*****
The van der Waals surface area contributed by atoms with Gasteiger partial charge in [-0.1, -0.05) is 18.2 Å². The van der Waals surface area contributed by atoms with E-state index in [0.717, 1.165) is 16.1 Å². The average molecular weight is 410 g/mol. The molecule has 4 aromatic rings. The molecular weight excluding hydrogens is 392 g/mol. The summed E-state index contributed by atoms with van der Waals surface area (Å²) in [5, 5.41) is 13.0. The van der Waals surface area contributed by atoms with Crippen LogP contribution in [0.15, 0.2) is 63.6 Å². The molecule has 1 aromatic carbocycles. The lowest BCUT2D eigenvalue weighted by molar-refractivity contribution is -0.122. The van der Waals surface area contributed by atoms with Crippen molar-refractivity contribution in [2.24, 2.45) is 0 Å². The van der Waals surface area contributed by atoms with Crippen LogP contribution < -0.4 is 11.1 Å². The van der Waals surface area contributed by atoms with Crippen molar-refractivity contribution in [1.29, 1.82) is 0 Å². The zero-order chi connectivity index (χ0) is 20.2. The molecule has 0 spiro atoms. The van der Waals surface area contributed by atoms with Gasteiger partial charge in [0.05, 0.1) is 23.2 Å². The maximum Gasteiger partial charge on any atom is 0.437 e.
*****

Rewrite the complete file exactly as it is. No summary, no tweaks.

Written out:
The van der Waals surface area contributed by atoms with Gasteiger partial charge in [-0.1, -0.05) is 18.2 Å². The van der Waals surface area contributed by atoms with E-state index in [0.717, 1.165) is 16.1 Å². The average molecular weight is 410 g/mol. The molecule has 4 aromatic rings. The molecular weight excluding hydrogens is 392 g/mol. The summed E-state index contributed by atoms with van der Waals surface area (Å²) in [5, 5.41) is 13.0. The van der Waals surface area contributed by atoms with Crippen LogP contribution in [0.15, 0.2) is 63.6 Å². The molecule has 1 aromatic carbocycles. The lowest BCUT2D eigenvalue weighted by molar-refractivity contribution is -0.122. The van der Waals surface area contributed by atoms with Crippen molar-refractivity contribution in [2.24, 2.45) is 0 Å². The van der Waals surface area contributed by atoms with Crippen LogP contribution < -0.4 is 11.1 Å². The van der Waals surface area contributed by atoms with Crippen molar-refractivity contribution in [1.29, 1.82) is 0 Å². The zero-order chi connectivity index (χ0) is 20.2. The molecule has 0 spiro atoms. The van der Waals surface area contributed by atoms with Gasteiger partial charge in [0.05, 0.1) is 23.2 Å². The maximum Gasteiger partial charge on any atom is 0.437 e.